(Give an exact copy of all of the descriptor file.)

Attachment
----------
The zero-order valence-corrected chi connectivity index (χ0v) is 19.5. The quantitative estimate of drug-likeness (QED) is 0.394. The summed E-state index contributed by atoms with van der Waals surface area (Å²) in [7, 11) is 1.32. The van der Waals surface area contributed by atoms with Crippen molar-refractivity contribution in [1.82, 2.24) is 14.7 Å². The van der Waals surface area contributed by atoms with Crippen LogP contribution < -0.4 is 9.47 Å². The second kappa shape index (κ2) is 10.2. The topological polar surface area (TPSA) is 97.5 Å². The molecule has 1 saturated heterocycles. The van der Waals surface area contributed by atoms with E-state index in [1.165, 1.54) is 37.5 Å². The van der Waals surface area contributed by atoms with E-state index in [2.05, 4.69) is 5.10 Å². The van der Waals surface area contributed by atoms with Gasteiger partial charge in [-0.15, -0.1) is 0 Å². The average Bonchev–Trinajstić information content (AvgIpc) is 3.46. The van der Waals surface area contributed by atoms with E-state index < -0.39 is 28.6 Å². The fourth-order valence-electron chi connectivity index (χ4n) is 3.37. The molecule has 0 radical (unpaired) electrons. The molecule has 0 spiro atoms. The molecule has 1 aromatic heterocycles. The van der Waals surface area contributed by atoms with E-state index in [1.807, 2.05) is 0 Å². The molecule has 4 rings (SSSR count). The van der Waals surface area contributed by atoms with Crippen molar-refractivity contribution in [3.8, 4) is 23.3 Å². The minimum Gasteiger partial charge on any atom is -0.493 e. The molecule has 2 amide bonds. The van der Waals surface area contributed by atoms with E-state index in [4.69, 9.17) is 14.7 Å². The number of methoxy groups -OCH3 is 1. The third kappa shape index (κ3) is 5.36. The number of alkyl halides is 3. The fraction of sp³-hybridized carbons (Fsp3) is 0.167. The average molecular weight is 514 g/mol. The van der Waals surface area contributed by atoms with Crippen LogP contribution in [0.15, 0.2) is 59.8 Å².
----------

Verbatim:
The zero-order valence-corrected chi connectivity index (χ0v) is 19.5. The quantitative estimate of drug-likeness (QED) is 0.394. The summed E-state index contributed by atoms with van der Waals surface area (Å²) in [7, 11) is 1.32. The van der Waals surface area contributed by atoms with Crippen molar-refractivity contribution in [1.82, 2.24) is 14.7 Å². The van der Waals surface area contributed by atoms with Crippen LogP contribution < -0.4 is 9.47 Å². The second kappa shape index (κ2) is 10.2. The topological polar surface area (TPSA) is 97.5 Å². The molecule has 1 saturated heterocycles. The van der Waals surface area contributed by atoms with E-state index in [1.165, 1.54) is 37.5 Å². The van der Waals surface area contributed by atoms with E-state index in [2.05, 4.69) is 5.10 Å². The van der Waals surface area contributed by atoms with Gasteiger partial charge in [-0.15, -0.1) is 0 Å². The average Bonchev–Trinajstić information content (AvgIpc) is 3.46. The van der Waals surface area contributed by atoms with E-state index < -0.39 is 28.6 Å². The fourth-order valence-electron chi connectivity index (χ4n) is 3.37. The molecule has 0 radical (unpaired) electrons. The molecule has 0 spiro atoms. The molecule has 1 aromatic heterocycles. The van der Waals surface area contributed by atoms with E-state index in [1.807, 2.05) is 0 Å². The molecule has 4 rings (SSSR count). The van der Waals surface area contributed by atoms with Crippen molar-refractivity contribution in [3.8, 4) is 23.3 Å². The minimum Gasteiger partial charge on any atom is -0.493 e. The molecule has 2 amide bonds. The van der Waals surface area contributed by atoms with E-state index in [4.69, 9.17) is 14.7 Å². The number of methoxy groups -OCH3 is 1. The third kappa shape index (κ3) is 5.36. The number of alkyl halides is 3. The fraction of sp³-hybridized carbons (Fsp3) is 0.167. The average molecular weight is 514 g/mol. The van der Waals surface area contributed by atoms with Crippen LogP contribution in [0.15, 0.2) is 59.8 Å².